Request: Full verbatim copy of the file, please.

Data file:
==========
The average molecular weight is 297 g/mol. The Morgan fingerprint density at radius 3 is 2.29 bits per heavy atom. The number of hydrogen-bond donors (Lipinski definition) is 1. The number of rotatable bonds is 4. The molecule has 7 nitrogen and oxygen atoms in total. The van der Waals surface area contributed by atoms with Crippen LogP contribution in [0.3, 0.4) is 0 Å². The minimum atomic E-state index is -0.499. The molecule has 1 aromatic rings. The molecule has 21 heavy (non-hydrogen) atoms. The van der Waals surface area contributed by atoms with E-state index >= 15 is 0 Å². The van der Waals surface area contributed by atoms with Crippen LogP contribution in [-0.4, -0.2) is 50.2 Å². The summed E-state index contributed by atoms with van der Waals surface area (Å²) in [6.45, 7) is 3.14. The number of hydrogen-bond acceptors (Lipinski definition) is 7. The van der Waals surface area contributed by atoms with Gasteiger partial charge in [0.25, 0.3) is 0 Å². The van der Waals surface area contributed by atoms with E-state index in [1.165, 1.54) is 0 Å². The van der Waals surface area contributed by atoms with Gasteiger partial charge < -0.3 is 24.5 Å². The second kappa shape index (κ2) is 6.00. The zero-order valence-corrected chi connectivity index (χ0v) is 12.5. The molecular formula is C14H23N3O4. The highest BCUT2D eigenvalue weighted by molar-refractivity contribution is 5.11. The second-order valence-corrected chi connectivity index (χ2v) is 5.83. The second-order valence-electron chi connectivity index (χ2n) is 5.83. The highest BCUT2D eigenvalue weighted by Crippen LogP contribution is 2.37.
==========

The average molecular weight is 297 g/mol. The Morgan fingerprint density at radius 3 is 2.29 bits per heavy atom. The number of hydrogen-bond donors (Lipinski definition) is 1. The number of rotatable bonds is 4. The molecule has 7 nitrogen and oxygen atoms in total. The van der Waals surface area contributed by atoms with Crippen LogP contribution in [0.3, 0.4) is 0 Å². The minimum atomic E-state index is -0.499. The molecule has 1 aromatic rings. The molecule has 21 heavy (non-hydrogen) atoms. The van der Waals surface area contributed by atoms with E-state index >= 15 is 0 Å². The van der Waals surface area contributed by atoms with Crippen LogP contribution in [-0.4, -0.2) is 50.2 Å². The summed E-state index contributed by atoms with van der Waals surface area (Å²) in [6.45, 7) is 3.14. The number of hydrogen-bond acceptors (Lipinski definition) is 7. The van der Waals surface area contributed by atoms with Gasteiger partial charge in [0.25, 0.3) is 0 Å². The van der Waals surface area contributed by atoms with E-state index in [1.165, 1.54) is 0 Å². The van der Waals surface area contributed by atoms with Gasteiger partial charge < -0.3 is 24.5 Å². The second kappa shape index (κ2) is 6.00. The zero-order valence-corrected chi connectivity index (χ0v) is 12.5. The molecular formula is C14H23N3O4. The highest BCUT2D eigenvalue weighted by molar-refractivity contribution is 5.11. The second-order valence-corrected chi connectivity index (χ2v) is 5.83. The second-order valence-electron chi connectivity index (χ2n) is 5.83. The highest BCUT2D eigenvalue weighted by Crippen LogP contribution is 2.37.